This paper provides a review of the literature on neuroimaging studies of suicidal behaviour, and discusses the
relevance of these studies for our understanding of suicidal behaviour. Main findings from molecular imaging studies
include a reduced prefrontal perfusion or metabolism and a blunted increase in activation when challenged in association
with a history of suicide attempts. Moreover, impairment of the prefrontal serotonergic system in association with suicidal
behaviour is demonstrated in a number of studies. Recent structural and functional imaging studies show changes in
cortical and subcortical areas and their connections. A number of methodological issues hamper the interpretation of
findings. Nevertheless, when findings from studies using divergent techniques are taken together there is increasing
evidence of the involvement of a fronto-cingulo-striatal network in suicidal behaviour. This involvement is supported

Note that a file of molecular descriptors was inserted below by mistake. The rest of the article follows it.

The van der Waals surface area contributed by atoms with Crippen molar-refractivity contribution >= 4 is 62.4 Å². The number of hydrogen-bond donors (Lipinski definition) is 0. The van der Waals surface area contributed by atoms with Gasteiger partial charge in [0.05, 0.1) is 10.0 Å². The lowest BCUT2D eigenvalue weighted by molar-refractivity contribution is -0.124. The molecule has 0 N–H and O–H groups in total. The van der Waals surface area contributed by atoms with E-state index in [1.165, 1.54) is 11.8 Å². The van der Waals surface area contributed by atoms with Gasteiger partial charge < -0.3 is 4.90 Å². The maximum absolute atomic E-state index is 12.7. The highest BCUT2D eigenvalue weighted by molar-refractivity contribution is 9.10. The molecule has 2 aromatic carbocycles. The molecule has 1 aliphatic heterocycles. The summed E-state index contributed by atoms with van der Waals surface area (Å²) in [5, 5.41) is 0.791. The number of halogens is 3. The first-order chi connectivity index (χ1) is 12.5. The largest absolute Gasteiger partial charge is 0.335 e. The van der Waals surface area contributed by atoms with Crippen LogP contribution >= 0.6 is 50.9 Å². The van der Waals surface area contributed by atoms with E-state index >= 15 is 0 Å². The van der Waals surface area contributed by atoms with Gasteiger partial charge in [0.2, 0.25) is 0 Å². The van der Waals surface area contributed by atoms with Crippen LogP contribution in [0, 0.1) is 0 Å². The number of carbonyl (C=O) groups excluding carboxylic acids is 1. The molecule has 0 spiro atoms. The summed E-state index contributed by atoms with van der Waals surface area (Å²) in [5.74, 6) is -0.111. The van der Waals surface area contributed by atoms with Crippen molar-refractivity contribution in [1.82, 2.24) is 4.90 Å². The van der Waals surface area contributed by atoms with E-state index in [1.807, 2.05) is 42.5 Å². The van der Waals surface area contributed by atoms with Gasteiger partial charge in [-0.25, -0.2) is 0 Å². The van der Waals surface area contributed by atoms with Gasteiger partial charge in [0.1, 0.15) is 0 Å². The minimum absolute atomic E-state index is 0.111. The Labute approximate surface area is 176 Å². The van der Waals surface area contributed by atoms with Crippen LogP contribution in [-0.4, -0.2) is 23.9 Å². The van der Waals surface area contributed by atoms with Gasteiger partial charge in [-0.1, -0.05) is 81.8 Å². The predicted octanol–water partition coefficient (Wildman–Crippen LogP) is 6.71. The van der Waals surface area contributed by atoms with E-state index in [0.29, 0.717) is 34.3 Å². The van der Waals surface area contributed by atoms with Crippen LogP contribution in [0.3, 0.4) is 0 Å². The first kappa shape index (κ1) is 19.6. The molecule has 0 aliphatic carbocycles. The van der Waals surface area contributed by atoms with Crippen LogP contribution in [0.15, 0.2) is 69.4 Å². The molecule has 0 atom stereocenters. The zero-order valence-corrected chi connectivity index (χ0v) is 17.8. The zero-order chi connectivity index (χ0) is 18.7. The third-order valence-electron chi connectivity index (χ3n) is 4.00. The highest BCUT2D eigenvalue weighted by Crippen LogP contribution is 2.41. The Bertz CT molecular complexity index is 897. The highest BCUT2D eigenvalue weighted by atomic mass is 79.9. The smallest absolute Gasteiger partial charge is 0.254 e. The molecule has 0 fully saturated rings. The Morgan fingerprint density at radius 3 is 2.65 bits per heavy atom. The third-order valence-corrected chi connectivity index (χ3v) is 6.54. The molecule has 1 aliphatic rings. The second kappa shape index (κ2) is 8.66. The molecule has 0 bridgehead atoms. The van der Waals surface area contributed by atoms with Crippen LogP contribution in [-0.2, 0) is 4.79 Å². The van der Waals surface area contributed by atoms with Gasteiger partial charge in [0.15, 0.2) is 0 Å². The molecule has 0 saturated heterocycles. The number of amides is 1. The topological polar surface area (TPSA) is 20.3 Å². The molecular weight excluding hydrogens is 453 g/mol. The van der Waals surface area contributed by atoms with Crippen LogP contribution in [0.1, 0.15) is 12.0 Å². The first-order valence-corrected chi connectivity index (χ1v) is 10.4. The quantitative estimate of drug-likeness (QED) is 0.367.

additionally by findings from neuropsychological studies, which demonstrate changes in decision-making processes in
association with suicidal behaviour that rely on the same network. Further study is needed to translate the increasing
knowledge from neuroimaging studies in clinical tools for the prediction and prevention of suicidal behaviour.
Keywords: Suicide, neuroimaging, PET, SPECT, MRI, prefrontal cortex, striatum, decision making.
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